Turns Out Our Cats Might Not Want to Kill Us After All

"I don't know why people would say that." A researcher tries to clear up the misunderstanding about her her studies on cats' instincts as they relate to their big cat cousins and the whole your-cat-wants-to-kill-you thing.

"I don't know why people would say that." A researcher tries to clear up the misunderstanding about her her studies on cats' instincts as they relate to their big cat cousins and the whole your-cat-wants-to-kill-you thing.

cats-dont-want-to-kill-us
The headline heard round the world last week: your cat really wants to kill you. As a cat owner, did that scare you? Maybe? Kinda sorta? Not at all? Hopefully your opinion fit more with the latter, because the truth? Well, that headline was a work of fiction that has even the lead researcher of the study, Marieke Gartner, mystified.

The study, published last year in the Journal of Comparative Psychology, and conducted by researchers at the University of Edinburgh, used assessments made by zookeepers, and cat owners to compare the personalities of domestic cats and those of their wild relatives: Scottish wildcats, African lions, snow leopards, and clouded leopards.

Seems harmless enough; yet somehow news outlets took the study in an entirely different way, and held fast to something that was never so much as mentioned or indicated within the study: that domestic cats want to kill their caretakers.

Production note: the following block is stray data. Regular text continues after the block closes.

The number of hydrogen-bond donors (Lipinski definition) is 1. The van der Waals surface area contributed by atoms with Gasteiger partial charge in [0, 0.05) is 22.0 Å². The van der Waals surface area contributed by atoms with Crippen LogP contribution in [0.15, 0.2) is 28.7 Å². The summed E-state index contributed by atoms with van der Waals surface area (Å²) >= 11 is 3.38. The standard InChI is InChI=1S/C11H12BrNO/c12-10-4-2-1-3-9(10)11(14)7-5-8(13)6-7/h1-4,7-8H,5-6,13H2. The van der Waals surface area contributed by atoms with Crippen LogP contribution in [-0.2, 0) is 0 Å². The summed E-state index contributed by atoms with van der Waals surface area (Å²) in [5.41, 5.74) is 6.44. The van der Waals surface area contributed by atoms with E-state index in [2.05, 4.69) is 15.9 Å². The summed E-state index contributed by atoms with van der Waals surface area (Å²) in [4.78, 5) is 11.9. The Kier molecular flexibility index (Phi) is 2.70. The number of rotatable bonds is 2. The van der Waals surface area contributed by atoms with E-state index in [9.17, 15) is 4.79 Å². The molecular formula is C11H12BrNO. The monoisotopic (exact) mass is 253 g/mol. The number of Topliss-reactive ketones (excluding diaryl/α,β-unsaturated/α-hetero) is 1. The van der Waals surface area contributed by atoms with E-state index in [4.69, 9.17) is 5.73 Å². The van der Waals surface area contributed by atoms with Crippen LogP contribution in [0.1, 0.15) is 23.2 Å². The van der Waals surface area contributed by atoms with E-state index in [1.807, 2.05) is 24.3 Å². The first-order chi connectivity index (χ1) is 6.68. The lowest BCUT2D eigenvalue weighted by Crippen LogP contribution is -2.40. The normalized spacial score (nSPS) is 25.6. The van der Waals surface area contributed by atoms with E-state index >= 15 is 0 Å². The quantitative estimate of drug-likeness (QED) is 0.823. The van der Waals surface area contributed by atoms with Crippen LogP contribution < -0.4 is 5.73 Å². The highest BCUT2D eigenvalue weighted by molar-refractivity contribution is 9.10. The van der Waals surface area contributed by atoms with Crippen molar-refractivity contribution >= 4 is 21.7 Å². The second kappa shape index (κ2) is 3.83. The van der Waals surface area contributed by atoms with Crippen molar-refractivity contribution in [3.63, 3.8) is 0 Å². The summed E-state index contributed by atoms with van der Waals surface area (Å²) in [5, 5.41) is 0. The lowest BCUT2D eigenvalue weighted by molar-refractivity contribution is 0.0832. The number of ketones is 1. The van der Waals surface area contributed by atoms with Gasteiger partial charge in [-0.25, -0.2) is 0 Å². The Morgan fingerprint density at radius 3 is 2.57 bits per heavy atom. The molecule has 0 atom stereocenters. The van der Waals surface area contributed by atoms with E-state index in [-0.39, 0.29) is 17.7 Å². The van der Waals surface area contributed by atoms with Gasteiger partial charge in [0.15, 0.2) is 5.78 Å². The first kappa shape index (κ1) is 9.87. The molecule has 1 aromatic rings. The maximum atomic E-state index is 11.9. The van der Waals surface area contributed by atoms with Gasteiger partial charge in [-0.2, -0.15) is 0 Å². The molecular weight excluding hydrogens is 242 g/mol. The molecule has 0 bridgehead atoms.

“My research did not suggest this — in fact, it’s completely unrelated,” Marieke Gartner told The Huffington Post in an email. “I don’t know why people would say that.”

The second misconception seen in article after article on the topic? That cats are neurotic, dominant, and impulsive. While Gartner did mention the trio of traits as personality factors, she did not identify felines as any of the above; rather, she used those traits as a scale of sorts, placing each individual feline (wild or domestic) on a spectrum ranging from not very impulsive to very impulsive and so on.

“In humans, personality is described by five personality factors: Openness to Experience, Conscientiousness, Extraversion, Agreeableness, and Neuroticism,” Gartner wrote. “There is a difference between factors and traits — so no, the most prominent personality traits [in cats and lions] are not dominance, impulsivity, and neuroticism. These are the three personality factors that describe each species — but each individual will range along the spectrum of traits that make up each of the personality factors.”

While this isn’t the first time that the supposed murderous motives of cats has been brought to the forefront, it most certainly will not be the last. Mikel Delgado, certified cat behavior consultant and Psychology Doctoral student at the University of California, Berkeley sees one reason for the trend.

“They don’t have as many facial muscles [as dogs],” Delgado told HuffPost. “Their face is harder to interpret. People do seem to wonder, ‘What’s my cat thinking?'”

Given the fact that cats are compact in size in comparison to canines, and known for aloof personalities, they’ve simply become an easy target for entertainment purposes.

“We almost find it humorous that cats want to kill us, or hate us or we’re their slaves,” Delgado said.

Nevertheless, the truth remains: cats have shared space with us for millennia, with no murders to speak of.

 “If they really wanted to kill us,” Delgado asked, “don’t you think it would have happened?”

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